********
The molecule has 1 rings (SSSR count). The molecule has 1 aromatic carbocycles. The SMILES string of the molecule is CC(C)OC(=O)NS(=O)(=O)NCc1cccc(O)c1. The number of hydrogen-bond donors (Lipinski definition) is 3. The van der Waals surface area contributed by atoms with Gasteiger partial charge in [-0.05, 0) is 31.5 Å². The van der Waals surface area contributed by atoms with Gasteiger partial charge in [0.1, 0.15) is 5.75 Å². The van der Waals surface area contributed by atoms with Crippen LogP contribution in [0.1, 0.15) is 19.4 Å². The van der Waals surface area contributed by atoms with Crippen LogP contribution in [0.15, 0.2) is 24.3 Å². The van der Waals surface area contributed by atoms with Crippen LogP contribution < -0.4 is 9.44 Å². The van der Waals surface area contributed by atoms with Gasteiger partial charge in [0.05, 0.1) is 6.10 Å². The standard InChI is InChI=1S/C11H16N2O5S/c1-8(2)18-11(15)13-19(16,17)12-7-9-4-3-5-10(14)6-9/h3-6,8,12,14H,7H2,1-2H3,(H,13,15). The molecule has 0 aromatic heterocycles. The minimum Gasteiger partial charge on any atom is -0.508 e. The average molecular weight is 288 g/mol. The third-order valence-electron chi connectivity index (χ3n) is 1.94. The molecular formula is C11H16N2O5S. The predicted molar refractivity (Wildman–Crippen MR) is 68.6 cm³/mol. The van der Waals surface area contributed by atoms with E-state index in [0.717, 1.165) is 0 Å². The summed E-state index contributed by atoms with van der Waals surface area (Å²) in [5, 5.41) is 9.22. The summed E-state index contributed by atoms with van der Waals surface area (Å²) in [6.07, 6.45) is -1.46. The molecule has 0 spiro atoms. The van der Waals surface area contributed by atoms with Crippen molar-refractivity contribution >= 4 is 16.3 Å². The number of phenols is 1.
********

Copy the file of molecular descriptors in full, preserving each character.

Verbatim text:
The molecule has 1 rings (SSSR count). The molecule has 1 aromatic carbocycles. The SMILES string of the molecule is CC(C)OC(=O)NS(=O)(=O)NCc1cccc(O)c1. The number of hydrogen-bond donors (Lipinski definition) is 3. The van der Waals surface area contributed by atoms with Gasteiger partial charge in [-0.05, 0) is 31.5 Å². The van der Waals surface area contributed by atoms with Gasteiger partial charge in [0.1, 0.15) is 5.75 Å². The van der Waals surface area contributed by atoms with Crippen LogP contribution in [0.1, 0.15) is 19.4 Å². The van der Waals surface area contributed by atoms with Crippen LogP contribution in [0.15, 0.2) is 24.3 Å². The van der Waals surface area contributed by atoms with Crippen LogP contribution < -0.4 is 9.44 Å². The van der Waals surface area contributed by atoms with Gasteiger partial charge in [0.05, 0.1) is 6.10 Å². The standard InChI is InChI=1S/C11H16N2O5S/c1-8(2)18-11(15)13-19(16,17)12-7-9-4-3-5-10(14)6-9/h3-6,8,12,14H,7H2,1-2H3,(H,13,15). The molecule has 0 aromatic heterocycles. The minimum Gasteiger partial charge on any atom is -0.508 e. The average molecular weight is 288 g/mol. The third-order valence-electron chi connectivity index (χ3n) is 1.94. The molecular formula is C11H16N2O5S. The predicted molar refractivity (Wildman–Crippen MR) is 68.6 cm³/mol. The van der Waals surface area contributed by atoms with E-state index in [0.717, 1.165) is 0 Å². The summed E-state index contributed by atoms with van der Waals surface area (Å²) in [5, 5.41) is 9.22. The summed E-state index contributed by atoms with van der Waals surface area (Å²) in [6.07, 6.45) is -1.46. The molecule has 0 spiro atoms. The van der Waals surface area contributed by atoms with Crippen molar-refractivity contribution >= 4 is 16.3 Å². The number of phenols is 1.